While a laudable achievement, there’s something else to be said, in that all the subjective assessments of things like emotional content or flavour are difficult to render so complete and definitive: there’s unquestionably emotional content here, it’s just displayed less in the spontaneous burst of unrehearsed or knowingly loose playing, and more in the choice of tones, playstyles, genres, sounds, and all of the other detailed components used to construct it. Maybe it is a more “mechanical” assembly, but that doesn’t preclude creativity or emotion–it simply leaves it with pre-defined places to be assigned and then experienced. Any of that would be theoretical, were it not for this album, which most definitely confirms any of those thoughts has its place in reality: the album’s feel and sound are very engaging on even an emotional level, in spite of (or perhaps because of) the way Fagen puts music together.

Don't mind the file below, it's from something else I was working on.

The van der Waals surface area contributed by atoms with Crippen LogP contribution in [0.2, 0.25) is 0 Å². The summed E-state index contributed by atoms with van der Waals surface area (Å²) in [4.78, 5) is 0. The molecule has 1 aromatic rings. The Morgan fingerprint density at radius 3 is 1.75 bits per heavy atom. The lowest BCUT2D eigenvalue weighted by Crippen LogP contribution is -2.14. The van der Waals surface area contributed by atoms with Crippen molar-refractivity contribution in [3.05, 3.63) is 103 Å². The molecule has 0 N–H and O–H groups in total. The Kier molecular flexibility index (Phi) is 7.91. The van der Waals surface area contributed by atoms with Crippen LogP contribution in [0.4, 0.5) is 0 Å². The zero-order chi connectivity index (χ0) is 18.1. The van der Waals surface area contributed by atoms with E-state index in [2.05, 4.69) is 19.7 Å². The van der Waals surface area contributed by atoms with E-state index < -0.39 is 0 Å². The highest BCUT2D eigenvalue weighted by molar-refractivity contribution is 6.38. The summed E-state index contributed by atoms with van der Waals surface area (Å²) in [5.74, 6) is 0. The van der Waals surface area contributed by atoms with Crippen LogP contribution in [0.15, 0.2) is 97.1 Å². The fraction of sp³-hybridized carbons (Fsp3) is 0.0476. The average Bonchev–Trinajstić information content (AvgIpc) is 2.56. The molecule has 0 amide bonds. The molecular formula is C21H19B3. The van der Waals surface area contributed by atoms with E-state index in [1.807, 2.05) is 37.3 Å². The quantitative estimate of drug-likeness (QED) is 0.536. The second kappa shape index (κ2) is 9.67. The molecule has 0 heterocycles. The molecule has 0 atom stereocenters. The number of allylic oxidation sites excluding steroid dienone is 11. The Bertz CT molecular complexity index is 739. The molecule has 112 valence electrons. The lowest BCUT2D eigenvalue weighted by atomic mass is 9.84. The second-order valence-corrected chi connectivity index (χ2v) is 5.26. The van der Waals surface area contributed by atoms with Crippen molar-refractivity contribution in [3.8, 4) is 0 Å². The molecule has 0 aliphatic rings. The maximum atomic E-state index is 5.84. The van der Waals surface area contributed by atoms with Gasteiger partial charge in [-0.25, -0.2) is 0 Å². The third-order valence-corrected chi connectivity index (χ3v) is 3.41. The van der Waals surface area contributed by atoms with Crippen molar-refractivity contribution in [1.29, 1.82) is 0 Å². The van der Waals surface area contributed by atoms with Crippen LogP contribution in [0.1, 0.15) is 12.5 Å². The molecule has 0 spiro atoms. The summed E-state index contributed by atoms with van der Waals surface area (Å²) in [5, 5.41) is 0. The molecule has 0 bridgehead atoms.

¹This is a companion to Bill Hicks’ dismissal of a Judas Priest fan as a “future gas station attendant”–in context, it’s necessary for the joke (which is part of a much larger bit), but is vaguely dumbfounding in the context of a man who was also responsible for saying, “Let’s say that rock and roll is the devil’s music…at least he fuckin’ jams.” Someone who appreciates things that “rock” casually dismissing Priest seems to be drawing pretty arbitrary lines to me. Not that appreciation is necessitated, but–ah, well.